Remember that WaPo piece I linked too last week, about KBON radio down in Louisiana?
A week later, the Post printed two letters to the editor quibbling with facts in the article. The facts I quibbled with in my post? Nope, other facts — facts that are actually accurate. (Warning: Those who get bored easily in my Cajuncentric posts should skip ahead.) Let’s start with the unoffensive letter:
The one item I might take issue with is labeling this interesting culture “Cajun” rather than “Creole.” While the people we dealt with [on a visit to south Louisiana] spoke a French patois, and there are certainly “Cajuns” in the area, our contacts seemed to be a mix of Spanish, black and French who prided themselves as being unique and Zydeco as being theirs and theirs alone.
Martin’s right that calling the area “Cajun” is limiting. It’s like calling parts of Boston “Irish” or Harlem “black” — largely accurate from a demographic point of view, but not exhaustive.
Many blacks in south Louisiana, for instance, resent the fact that everything is labeled Cajun. (Like the local university’s sports teams, the Ragin’ Cajuns, who play at Cajun Field during football season or in the Cajundome during basketball season.) There have even been occasional protests to that effect.
My only quibble with Martin is the idea that if you’re not of direct Acadian French descent, you’re not a Cajun. Cajuns are primarily Acadian French, but plenty of Germans, Spaniards, and non-Acadian French snuck into the gene pool along the way. There are lots of Cajuns with names like Romero (Spanish), McGee (Irish), and Stelly (German).
It was intermarriage with these other ethnic groups that really made Cajuns Cajuns and not just Acadians. While some have maintained some of their ethnic identity (notably the Germans), most have assimilated into their Cajunness. I’ve never met anyone in south Louisiana who considered himself “Spanish,” for instance.
My grandfather’s last name is Benton (Irish), and he’s just as Cajun as my relatives with French names like Mouton, Dugas, and Breaux.
Anyway, on to the offensive letter:
I enjoyed Steve Hendrix’s article about Eunice, La., KBON and the surrounding area. I have two comments, admittedly sort of nit-picky:
– Zydeco. The term arrived in Cajun Louisiana with the advent of MTV. Zydeco sounds similar to and is a rip-off of authentic French or Cajun music. The pioneers of this music — anyone over 35, clubs, dance halls and music stores — call the squeeze-box music that I love so well simply “French” music.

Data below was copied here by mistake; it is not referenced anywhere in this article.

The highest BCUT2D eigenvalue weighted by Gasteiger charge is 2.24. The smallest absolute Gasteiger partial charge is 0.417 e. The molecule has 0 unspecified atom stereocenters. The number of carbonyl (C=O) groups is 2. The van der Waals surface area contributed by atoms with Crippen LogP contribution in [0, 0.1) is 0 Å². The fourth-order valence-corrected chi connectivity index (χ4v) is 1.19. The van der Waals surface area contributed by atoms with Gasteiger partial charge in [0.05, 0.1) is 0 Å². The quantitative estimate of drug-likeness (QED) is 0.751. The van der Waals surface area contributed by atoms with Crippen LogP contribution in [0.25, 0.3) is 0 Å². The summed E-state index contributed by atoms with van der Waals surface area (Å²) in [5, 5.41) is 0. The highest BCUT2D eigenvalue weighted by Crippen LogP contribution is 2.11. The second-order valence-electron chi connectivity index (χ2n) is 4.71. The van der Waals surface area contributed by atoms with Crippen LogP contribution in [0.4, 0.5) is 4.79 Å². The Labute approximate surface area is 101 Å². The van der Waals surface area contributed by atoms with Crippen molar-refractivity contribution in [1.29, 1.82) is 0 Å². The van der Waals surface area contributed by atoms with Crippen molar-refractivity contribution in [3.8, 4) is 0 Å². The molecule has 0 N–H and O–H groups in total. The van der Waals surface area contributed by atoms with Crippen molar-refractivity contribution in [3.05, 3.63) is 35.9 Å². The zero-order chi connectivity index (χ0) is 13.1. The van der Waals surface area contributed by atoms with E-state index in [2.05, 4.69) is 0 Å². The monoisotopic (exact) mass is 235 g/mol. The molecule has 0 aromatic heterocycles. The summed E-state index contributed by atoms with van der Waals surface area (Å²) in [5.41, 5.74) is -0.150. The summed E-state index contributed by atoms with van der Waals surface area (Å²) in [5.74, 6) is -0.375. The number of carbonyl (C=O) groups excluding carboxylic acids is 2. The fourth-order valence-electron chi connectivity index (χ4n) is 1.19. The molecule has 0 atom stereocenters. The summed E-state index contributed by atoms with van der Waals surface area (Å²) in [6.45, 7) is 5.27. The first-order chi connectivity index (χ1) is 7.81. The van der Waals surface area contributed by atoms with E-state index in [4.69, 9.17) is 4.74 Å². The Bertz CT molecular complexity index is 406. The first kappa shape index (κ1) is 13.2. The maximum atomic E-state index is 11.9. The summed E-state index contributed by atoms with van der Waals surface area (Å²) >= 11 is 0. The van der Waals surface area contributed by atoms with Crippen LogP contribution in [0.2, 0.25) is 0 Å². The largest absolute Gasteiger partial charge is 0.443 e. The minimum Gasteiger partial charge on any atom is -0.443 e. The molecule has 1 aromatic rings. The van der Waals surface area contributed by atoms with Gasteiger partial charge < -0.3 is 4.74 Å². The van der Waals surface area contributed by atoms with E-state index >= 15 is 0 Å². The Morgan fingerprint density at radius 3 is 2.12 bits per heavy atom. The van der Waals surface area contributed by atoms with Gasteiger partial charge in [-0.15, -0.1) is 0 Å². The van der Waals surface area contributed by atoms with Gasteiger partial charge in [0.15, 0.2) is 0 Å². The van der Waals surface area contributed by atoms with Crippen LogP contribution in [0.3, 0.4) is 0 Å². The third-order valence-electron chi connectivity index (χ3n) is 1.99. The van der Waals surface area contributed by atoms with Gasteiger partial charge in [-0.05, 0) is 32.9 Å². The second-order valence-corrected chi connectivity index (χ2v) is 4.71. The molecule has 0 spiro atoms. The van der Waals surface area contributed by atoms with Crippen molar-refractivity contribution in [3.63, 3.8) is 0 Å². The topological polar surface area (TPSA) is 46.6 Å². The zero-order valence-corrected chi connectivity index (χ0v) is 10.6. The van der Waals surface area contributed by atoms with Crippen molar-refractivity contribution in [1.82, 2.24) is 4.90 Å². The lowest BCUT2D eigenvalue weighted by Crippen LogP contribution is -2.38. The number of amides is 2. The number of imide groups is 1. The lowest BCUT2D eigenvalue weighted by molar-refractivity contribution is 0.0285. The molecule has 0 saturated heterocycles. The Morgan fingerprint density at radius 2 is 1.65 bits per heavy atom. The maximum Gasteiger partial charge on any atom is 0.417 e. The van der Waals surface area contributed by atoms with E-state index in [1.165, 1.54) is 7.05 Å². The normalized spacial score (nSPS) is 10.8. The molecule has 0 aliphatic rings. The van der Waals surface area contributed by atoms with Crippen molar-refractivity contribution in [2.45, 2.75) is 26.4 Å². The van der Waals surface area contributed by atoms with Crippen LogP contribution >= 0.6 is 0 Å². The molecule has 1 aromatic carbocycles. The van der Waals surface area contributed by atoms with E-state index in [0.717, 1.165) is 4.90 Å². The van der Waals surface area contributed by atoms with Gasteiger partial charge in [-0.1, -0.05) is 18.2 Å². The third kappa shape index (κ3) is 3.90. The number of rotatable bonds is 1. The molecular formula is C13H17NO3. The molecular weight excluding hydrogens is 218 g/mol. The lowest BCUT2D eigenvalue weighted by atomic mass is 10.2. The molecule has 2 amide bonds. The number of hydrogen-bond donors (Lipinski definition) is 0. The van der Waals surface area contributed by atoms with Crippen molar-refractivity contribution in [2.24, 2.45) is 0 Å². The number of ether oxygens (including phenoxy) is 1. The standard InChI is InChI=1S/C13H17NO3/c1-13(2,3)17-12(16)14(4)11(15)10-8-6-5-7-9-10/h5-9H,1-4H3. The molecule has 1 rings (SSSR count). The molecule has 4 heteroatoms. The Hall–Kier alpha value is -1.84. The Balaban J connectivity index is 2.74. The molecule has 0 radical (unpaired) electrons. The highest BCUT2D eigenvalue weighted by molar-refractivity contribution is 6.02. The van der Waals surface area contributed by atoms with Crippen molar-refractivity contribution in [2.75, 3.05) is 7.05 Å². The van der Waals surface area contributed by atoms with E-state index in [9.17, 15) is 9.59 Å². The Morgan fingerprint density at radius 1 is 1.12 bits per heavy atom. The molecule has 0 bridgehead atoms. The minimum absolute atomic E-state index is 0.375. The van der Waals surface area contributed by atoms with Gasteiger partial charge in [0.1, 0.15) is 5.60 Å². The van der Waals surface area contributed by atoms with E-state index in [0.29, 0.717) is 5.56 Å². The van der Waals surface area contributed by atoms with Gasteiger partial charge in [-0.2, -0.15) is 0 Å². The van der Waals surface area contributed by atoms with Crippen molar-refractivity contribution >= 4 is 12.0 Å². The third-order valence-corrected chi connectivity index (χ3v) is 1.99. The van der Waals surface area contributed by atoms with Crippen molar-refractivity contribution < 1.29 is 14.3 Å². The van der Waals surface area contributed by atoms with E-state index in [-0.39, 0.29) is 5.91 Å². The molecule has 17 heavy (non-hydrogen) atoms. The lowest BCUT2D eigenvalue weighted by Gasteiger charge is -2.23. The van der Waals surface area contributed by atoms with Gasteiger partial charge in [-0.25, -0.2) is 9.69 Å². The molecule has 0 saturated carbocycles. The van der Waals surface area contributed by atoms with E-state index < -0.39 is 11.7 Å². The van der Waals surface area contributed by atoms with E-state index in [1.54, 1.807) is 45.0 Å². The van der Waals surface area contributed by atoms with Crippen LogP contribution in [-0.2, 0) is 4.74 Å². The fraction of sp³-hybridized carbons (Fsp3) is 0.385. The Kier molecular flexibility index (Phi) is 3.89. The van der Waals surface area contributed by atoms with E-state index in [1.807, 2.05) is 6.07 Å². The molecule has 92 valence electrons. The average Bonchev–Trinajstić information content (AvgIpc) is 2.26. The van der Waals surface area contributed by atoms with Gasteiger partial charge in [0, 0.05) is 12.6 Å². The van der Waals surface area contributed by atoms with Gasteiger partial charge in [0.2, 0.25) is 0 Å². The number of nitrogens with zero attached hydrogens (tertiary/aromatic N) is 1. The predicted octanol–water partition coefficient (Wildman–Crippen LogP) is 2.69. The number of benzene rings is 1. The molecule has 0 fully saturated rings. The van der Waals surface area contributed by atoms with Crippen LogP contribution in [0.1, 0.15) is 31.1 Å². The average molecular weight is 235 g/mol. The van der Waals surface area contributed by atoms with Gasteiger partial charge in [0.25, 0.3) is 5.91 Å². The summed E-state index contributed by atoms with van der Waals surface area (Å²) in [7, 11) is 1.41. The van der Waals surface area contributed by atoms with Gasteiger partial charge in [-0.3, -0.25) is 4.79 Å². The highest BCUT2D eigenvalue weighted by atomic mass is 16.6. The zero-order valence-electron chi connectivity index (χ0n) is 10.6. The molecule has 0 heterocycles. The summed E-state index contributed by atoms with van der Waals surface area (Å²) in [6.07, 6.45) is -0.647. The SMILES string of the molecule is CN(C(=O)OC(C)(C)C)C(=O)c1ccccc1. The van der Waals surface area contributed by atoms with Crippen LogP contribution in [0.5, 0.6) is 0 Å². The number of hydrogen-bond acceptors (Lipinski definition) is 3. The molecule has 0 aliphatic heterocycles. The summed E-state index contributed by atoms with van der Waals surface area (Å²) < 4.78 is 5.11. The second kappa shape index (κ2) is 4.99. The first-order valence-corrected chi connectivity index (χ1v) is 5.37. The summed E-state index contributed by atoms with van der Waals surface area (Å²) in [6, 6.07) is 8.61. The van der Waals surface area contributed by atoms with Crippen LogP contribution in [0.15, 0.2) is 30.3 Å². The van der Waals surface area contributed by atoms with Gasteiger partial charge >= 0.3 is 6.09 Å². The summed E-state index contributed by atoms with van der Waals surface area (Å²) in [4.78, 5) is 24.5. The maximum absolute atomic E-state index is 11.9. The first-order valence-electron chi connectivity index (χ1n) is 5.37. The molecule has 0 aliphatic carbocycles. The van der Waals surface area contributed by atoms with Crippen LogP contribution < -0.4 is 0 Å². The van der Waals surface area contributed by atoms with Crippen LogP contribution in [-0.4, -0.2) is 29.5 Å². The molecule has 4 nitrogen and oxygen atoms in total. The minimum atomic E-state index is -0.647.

– Creole. There are more definitions of “Creole” than I can count. However, you would be hard-pressed to find a Creole in Louisiana’s prairie parishes, and I don’t think there is such a language in south Louisiana as “Creole French.” The many Germans who settled in these parishes brought the accordion, which is the defining instrument of French music. And yes, they do use Creole mustard, but mustard alone does not a Creole make.
Sterling H. Kelbaugh
Um, Sterling, nope.
To call zydeco an invention of MTV — either the music or the term — is insulting. Go read Michael Tisserand’s The Kingdom of Zydeco — he traces the use of the term back to the 1940s.
Zydeco and Cajun music have developed on parallel (and regularly crossed) tracks since World War II. The simplistic way to put it: Cajun music is the music white Cajuns played. It draws largely from country, folk, and Western swing, and it usually features a fiddle. Zydeco is played by south Louisiana’s French-speaking blacks and is influenced more by R&B, blues, and rock. It’s usually got a rubboard, no fiddle, and more prominent guitar.
But there’s plenty of crossover — much contemporary “Cajun” music shows a very clear zydeco influence.
Yes, old folks do often lump Cajun and zydeco together under the umbrella of “French music.” (My grandmother does exactly that, for instance.) But there are also a lot of old folks who lump Nine Inch Nails, John Denver, and George Clinton together as “rock music.” That doesn’t make further genre definition illegitimate.
And calling zydeco a “ripoff” isn’t just insulting. It’s plum ignorant.
As for Sterling’s second sterling argument:
– “You would be hard-pressed to find a Creole in Louisiana’s prairie parishes.” That might be news to the thousands of African Americans in south Louisiana who consider themselves Creoles. (In 1982, some of them even formed a cultural-preservation group whose acronym is CREOLE to ensure that Cajuns aren’t the only ethnic group associated with south Louisiana.)
– “[A]nd I don’t think there is such a language in south Louisiana as ‘Creole French.'” Again, that’s news to linguists and researchers, who recognize Creole and Cajun as separate (although obviously related) dialects.
It appears that in Sterling Kelbaugh’s world, black people have never contributed anything to south Louisiana. Dumbass. I hate it when the clueless position themselves as experts.
This concludes the latest lengthy chapter of my Cajun Education Project.